Establishing the National Ambient Air Quality Standards for Additional Hazardous Air Pollutants (HAPs) and Clarifying th
The Phl is known for having too many environmental laws but weak in implementation and several of these laws/regulations remain vague. There are already 17 pollutants in the National Ambient Air Quality Standards for Source Specific Air Pollutants from Industrial Sources/Operations of the Clean Air Act to which is recently added PM 2.5. There is weak implementation in the monitoring and management of these pollutants and thus adding the HAPs listed below should be with sound basis.
There are more than 1,000 MSATs (Mobile Sources Air Toxics) studied and identified by the US EPA, so why the focus on these particular. Why not for example include 1-3 butadiene a carcinogene which was studied in the roadsides of Thailand? Aldehyde should be included because this results from the mandate on using ethanol in gasoline.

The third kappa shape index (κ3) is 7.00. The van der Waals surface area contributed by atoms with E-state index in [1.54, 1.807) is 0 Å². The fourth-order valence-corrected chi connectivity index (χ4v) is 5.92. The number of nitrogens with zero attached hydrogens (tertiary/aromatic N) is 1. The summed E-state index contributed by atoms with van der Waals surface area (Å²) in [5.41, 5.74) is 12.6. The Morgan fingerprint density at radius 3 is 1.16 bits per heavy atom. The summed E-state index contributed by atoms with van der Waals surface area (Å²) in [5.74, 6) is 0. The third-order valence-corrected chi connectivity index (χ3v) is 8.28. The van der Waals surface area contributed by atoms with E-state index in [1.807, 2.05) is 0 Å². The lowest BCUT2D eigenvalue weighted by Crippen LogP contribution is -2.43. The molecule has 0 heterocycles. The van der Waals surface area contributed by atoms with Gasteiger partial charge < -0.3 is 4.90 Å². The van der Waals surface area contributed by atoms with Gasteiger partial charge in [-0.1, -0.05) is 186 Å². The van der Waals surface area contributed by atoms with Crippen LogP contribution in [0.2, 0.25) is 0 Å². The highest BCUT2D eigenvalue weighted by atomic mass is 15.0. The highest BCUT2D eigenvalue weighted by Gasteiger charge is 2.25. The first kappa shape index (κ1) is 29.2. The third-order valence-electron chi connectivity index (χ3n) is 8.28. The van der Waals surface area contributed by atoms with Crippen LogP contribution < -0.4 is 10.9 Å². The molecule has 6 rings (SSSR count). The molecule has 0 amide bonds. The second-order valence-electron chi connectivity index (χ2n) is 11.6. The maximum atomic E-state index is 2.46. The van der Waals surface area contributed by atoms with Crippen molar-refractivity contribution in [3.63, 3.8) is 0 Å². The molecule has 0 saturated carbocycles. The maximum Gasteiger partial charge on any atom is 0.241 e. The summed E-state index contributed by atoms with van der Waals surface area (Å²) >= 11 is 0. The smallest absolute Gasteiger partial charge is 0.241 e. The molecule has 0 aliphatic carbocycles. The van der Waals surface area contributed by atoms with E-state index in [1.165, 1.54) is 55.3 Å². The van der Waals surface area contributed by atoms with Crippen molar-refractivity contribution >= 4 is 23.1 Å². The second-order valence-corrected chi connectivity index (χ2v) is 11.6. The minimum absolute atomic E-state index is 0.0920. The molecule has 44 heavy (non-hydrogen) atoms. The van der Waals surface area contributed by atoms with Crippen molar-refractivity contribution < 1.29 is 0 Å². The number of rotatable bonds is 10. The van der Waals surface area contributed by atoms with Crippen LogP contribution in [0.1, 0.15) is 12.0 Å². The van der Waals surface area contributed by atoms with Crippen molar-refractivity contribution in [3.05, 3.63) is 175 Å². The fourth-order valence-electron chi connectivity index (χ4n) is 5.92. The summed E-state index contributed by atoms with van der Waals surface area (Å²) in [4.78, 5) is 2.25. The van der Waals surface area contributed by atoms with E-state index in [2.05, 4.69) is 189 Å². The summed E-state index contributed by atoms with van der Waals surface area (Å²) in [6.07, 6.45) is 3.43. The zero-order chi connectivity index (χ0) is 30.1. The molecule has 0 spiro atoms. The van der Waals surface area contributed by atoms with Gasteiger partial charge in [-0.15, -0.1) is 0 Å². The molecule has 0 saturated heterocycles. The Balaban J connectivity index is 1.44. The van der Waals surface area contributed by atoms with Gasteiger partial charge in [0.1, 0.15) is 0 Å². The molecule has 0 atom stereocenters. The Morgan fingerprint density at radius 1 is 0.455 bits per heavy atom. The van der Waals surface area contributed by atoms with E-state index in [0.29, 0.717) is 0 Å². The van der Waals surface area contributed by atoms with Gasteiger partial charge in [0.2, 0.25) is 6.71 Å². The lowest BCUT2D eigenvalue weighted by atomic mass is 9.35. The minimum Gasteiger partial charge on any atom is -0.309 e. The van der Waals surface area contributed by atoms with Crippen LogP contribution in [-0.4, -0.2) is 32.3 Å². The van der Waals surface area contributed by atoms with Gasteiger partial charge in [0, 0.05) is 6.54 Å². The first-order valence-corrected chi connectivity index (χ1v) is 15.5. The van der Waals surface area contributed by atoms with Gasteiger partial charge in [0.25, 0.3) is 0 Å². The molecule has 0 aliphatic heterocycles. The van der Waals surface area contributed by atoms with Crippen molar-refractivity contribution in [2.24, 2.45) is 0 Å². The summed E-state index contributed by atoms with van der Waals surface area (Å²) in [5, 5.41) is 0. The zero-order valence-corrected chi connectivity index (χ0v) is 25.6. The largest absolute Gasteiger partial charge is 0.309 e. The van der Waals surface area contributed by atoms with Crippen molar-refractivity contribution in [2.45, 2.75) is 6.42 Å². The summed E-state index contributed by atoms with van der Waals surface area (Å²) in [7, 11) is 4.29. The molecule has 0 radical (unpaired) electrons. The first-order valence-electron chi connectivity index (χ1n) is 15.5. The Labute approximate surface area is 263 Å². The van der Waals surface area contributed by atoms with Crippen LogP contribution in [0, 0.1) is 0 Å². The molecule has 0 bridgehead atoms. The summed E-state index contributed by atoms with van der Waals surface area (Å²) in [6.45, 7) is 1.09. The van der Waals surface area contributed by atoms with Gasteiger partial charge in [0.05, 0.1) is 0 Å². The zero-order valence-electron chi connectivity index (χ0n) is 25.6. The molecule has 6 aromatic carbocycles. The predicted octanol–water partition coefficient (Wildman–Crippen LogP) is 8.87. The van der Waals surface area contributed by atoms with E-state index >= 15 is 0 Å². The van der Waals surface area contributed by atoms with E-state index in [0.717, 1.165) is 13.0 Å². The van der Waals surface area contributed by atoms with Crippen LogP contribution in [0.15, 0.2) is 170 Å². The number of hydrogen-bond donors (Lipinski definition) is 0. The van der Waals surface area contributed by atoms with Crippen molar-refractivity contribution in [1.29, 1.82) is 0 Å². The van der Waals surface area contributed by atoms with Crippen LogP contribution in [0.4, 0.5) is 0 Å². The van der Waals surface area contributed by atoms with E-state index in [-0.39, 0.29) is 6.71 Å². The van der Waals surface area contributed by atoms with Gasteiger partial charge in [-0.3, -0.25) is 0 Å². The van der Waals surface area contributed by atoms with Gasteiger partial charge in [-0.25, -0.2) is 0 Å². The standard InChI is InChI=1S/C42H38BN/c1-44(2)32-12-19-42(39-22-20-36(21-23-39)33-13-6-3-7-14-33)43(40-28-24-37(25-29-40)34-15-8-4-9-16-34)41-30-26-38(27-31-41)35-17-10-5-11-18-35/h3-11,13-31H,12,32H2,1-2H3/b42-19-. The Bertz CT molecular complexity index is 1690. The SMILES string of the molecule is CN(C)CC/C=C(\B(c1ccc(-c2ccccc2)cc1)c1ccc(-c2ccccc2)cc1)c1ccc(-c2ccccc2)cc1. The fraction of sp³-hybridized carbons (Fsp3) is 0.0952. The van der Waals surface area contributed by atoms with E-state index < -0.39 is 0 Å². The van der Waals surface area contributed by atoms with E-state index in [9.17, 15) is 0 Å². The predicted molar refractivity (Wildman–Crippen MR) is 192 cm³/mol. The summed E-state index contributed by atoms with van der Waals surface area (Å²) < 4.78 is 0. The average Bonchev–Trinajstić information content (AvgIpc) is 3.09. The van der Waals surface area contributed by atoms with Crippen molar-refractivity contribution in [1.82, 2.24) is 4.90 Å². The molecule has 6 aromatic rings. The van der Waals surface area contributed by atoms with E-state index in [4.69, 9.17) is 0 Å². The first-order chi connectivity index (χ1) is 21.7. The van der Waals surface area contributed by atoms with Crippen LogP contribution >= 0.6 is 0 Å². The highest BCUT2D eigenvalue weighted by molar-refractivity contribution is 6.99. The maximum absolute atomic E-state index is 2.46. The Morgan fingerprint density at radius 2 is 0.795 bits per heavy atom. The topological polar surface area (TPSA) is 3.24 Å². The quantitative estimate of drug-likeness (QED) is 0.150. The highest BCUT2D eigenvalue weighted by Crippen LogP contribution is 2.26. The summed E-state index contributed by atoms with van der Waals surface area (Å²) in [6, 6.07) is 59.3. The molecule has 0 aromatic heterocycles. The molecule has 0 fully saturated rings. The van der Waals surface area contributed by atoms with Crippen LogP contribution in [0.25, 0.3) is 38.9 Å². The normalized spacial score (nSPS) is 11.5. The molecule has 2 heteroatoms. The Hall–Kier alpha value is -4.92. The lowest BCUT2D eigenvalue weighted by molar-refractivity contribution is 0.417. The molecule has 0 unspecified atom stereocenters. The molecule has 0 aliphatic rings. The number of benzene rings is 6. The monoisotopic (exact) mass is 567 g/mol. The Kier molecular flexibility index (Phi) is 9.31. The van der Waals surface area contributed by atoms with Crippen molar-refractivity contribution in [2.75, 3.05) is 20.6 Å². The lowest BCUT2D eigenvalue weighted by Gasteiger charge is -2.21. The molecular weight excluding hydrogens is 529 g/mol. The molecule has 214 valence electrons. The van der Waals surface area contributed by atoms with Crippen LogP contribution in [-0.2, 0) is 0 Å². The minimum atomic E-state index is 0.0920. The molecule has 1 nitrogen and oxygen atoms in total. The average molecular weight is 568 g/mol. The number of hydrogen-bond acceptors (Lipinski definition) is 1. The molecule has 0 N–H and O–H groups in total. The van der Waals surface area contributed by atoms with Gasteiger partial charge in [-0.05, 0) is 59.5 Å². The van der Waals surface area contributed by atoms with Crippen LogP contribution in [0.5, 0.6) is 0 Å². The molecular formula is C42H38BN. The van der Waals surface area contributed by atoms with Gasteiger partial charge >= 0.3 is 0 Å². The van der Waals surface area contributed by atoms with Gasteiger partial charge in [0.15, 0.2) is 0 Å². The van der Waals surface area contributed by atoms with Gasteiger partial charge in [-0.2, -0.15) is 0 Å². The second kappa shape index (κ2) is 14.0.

There are no good baselines for the existing identified HAPs. Without source apportionment the proposed DAO could place non-polluting industrial facilities to undue and irresponsible complaints, given the extraordinary interpretation of the Writ of Kalikasan. Further, the local facilities for the sampling and testing of these parameters are inadequate.
Our participation in multi sectoral consultations and dialogues with the EMB will be helpful in the crafting of more rationale DAOs.
We see and support the logic for the industry thinking that a DAO on HAPs should clearly stipulate that the numerical values for the parameters are for guideline purposes and not for compliance, this similar to the DAO on PM2.5.
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